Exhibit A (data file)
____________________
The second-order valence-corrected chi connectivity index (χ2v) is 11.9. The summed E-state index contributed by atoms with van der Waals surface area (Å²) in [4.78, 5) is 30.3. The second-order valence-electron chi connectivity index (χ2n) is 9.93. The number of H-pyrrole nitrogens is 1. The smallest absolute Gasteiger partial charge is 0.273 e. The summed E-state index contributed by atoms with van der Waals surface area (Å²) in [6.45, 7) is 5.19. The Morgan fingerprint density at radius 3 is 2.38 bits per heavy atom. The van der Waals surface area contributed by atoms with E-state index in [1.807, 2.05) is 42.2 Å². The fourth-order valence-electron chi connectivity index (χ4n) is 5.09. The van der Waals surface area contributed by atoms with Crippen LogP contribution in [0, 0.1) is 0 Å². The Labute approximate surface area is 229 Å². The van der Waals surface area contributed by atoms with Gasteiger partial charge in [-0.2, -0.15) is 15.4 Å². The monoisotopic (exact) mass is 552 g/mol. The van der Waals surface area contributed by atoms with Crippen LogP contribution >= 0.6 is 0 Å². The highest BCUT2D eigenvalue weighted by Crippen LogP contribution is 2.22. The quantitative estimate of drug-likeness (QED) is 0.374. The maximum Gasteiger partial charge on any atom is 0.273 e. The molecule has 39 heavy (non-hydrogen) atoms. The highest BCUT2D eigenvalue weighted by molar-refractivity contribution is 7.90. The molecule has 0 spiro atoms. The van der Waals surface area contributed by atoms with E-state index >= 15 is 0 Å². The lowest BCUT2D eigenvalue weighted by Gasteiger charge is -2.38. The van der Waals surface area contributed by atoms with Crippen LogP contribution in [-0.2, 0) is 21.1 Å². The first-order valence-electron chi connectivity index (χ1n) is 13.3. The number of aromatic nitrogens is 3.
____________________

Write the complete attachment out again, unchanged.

The second-order valence-corrected chi connectivity index (χ2v) is 11.9. The summed E-state index contributed by atoms with van der Waals surface area (Å²) in [4.78, 5) is 30.3. The second-order valence-electron chi connectivity index (χ2n) is 9.93. The number of H-pyrrole nitrogens is 1. The smallest absolute Gasteiger partial charge is 0.273 e. The summed E-state index contributed by atoms with van der Waals surface area (Å²) in [6.45, 7) is 5.19. The Morgan fingerprint density at radius 3 is 2.38 bits per heavy atom. The van der Waals surface area contributed by atoms with E-state index in [1.807, 2.05) is 42.2 Å². The fourth-order valence-electron chi connectivity index (χ4n) is 5.09. The van der Waals surface area contributed by atoms with Crippen LogP contribution in [0, 0.1) is 0 Å². The Labute approximate surface area is 229 Å². The van der Waals surface area contributed by atoms with Gasteiger partial charge in [-0.2, -0.15) is 15.4 Å². The monoisotopic (exact) mass is 552 g/mol. The van der Waals surface area contributed by atoms with Crippen LogP contribution >= 0.6 is 0 Å². The highest BCUT2D eigenvalue weighted by Crippen LogP contribution is 2.22. The quantitative estimate of drug-likeness (QED) is 0.374. The maximum Gasteiger partial charge on any atom is 0.273 e. The molecule has 39 heavy (non-hydrogen) atoms. The highest BCUT2D eigenvalue weighted by molar-refractivity contribution is 7.90. The molecule has 0 spiro atoms. The van der Waals surface area contributed by atoms with E-state index >= 15 is 0 Å². The lowest BCUT2D eigenvalue weighted by Gasteiger charge is -2.38. The van der Waals surface area contributed by atoms with Crippen LogP contribution in [-0.2, 0) is 21.1 Å². The first-order valence-electron chi connectivity index (χ1n) is 13.3. The number of aromatic nitrogens is 3.